Mozambique’s Seared Tuna Platter
Lusophone African investors were dismayed by the revelations and terms surrounding Mozambique’s state tuna company for sovereign bond exchange, as neighboring Angola signaled interest in an IMF program after March rating agency credit watch notice for its own “B” status. The original fishing fleet funds raised were reportedly diverted for naval protection, and Credit Suisse as a lead underwriter also piled on undisclosed short-term loans. The local currency depreciated 50 percent against the dollar the past year, as external debt rose to $9.5 billion or 65 percent of GDP. The fiscal deficit is stuck at 5 percent, and the outsize current account hole reflects extreme import dependence. The April swap will create a new 7-year instrument to allow time for natural gas production to come on line, but end-decade pricing may not be favorable when operations are in full swing, according to commodity and technical experts. Oil-reliant Angola is in trouble with comparable currency devaluation and 20 percent inflation, as the central bank pushed the policy rate to 14 percent at end-March. The upper target number has been breached, and officials foresee a swing toward single digits ahead of 2017 elections. President dos Santos announced he will leave the post and leadership of the ruling MPLA party the following year, with his son, chief of the sovereign wealth fund, already telegraphed as a likely successor. The top family has worked to maintain good ties with China despite controversy over loan for infrastructure schemes where local workers were hardly used and allegedly abused. Human rights and anti-poverty campaigners have focused on political opponent crackdowns and widening income inequality between a small business elite and the rest of the country, which added a risk premium for a recent external bond issue at 9 percent yield.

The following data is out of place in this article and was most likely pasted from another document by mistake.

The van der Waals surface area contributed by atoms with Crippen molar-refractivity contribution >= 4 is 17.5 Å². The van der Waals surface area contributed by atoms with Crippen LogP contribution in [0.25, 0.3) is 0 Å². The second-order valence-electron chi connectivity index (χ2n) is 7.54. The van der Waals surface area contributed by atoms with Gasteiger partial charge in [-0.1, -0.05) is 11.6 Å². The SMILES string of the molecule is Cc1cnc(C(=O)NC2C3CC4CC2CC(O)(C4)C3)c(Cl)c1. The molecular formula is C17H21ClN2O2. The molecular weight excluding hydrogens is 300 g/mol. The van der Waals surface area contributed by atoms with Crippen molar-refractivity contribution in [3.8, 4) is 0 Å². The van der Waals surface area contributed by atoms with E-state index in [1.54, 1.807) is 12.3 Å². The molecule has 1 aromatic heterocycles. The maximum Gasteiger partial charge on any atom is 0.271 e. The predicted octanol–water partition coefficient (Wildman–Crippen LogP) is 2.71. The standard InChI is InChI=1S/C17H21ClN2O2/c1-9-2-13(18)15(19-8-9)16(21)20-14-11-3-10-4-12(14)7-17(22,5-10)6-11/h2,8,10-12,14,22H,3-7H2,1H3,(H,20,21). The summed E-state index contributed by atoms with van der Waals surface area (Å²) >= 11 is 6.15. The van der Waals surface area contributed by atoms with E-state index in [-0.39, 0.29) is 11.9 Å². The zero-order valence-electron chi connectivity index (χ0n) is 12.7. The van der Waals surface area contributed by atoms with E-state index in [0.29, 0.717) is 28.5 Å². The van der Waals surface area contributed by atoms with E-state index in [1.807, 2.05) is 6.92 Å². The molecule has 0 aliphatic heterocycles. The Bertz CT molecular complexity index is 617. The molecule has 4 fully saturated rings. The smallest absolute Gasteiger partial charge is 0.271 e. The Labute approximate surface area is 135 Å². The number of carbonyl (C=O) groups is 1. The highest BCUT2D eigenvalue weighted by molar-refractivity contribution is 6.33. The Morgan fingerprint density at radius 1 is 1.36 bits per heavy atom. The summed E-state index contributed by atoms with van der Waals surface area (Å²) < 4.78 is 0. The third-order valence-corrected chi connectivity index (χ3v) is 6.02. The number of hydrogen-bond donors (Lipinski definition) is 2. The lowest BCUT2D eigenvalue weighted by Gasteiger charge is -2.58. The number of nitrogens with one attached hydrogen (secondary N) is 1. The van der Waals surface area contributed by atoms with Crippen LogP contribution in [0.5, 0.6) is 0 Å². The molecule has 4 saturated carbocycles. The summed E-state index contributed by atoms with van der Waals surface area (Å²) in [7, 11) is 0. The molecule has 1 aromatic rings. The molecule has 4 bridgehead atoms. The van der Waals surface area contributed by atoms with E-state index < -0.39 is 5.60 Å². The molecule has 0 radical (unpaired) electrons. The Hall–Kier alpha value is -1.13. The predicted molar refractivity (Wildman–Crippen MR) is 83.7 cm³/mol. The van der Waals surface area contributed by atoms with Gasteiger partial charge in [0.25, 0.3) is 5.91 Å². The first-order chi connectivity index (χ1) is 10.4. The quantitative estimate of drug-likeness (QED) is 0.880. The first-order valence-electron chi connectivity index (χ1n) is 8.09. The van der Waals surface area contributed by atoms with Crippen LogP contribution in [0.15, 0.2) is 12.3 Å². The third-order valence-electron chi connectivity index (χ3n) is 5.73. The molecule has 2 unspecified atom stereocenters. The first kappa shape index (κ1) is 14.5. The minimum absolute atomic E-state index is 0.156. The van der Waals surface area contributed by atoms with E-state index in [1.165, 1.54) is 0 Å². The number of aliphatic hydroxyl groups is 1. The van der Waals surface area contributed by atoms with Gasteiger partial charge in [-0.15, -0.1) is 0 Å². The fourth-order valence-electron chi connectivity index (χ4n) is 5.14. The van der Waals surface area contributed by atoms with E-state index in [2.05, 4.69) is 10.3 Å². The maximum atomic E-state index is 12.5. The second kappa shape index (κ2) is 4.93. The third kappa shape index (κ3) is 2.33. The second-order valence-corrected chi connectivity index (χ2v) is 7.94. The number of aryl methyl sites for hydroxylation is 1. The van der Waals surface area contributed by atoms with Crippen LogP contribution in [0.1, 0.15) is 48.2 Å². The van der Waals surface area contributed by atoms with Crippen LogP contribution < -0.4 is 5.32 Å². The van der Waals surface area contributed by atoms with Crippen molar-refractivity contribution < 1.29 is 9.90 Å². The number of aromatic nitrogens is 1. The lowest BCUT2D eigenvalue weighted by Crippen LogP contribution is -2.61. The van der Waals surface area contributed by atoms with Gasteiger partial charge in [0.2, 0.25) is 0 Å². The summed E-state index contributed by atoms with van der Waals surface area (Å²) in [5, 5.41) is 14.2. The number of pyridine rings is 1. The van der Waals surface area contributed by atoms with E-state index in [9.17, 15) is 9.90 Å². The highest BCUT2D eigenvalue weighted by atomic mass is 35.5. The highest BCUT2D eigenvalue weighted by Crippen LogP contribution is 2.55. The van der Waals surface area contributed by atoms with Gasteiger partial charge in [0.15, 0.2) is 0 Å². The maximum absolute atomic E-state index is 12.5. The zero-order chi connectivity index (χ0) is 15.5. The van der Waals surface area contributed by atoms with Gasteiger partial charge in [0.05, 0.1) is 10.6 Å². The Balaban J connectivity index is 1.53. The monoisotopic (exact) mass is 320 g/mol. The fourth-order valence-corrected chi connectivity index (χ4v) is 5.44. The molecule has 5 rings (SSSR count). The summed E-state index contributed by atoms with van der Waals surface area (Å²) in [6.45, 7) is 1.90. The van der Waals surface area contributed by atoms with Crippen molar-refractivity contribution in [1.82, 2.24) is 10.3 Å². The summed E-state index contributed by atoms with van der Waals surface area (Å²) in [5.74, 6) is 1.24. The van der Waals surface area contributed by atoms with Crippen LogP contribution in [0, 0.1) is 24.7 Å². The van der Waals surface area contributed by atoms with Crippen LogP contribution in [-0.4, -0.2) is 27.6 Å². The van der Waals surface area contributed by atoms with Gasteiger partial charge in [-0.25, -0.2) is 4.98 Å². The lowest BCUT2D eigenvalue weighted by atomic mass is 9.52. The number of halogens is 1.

Ghana accessed the market in late 2015 with a World Bank guarantee and is again testing the waters in a non-deal roadshow around the Spring Bretton Woods institution annual meetings. A 3-year $900 million IMF arrangement is designed to control the runaway budget and current account deficits over 7 percent of GDP. Debt service is one-third and public sector salaries absorb another 40 percent of domestic revenue. New indirect taxes were introduced, but borrowing rates above 20 percent remain punitive and stifle internal investment as FDI takes a wait and see stance on cocoa and energy price direction and currency stabilization. Kenya likewise will make fund manager presentations amid accusations that previous bond issue proceeds were lost or stolen. The central bank closed an institution and removed executives for misbehavior in a cleanup effort in advance of potential monetary loosening, with inflation on track at 7 percent. A $1.5 billion Fund precautionary facility is on hand and growth should hit 6 percent this year on good consumption and agriculture numbers. Zambia is still in IMF negotiations with the 7.5 percent of GDP fiscal deficit at double the target on almost 25 percent inflation. Emergency power measures will increase outlays as contact arrears have also accumulated for eventual payment. Global copper value has not rebounded with key mining operations suspended and upcoming elections may scuttle final fund agreement as presidential frontrunners fish for support and a clear outcome unlike past contests.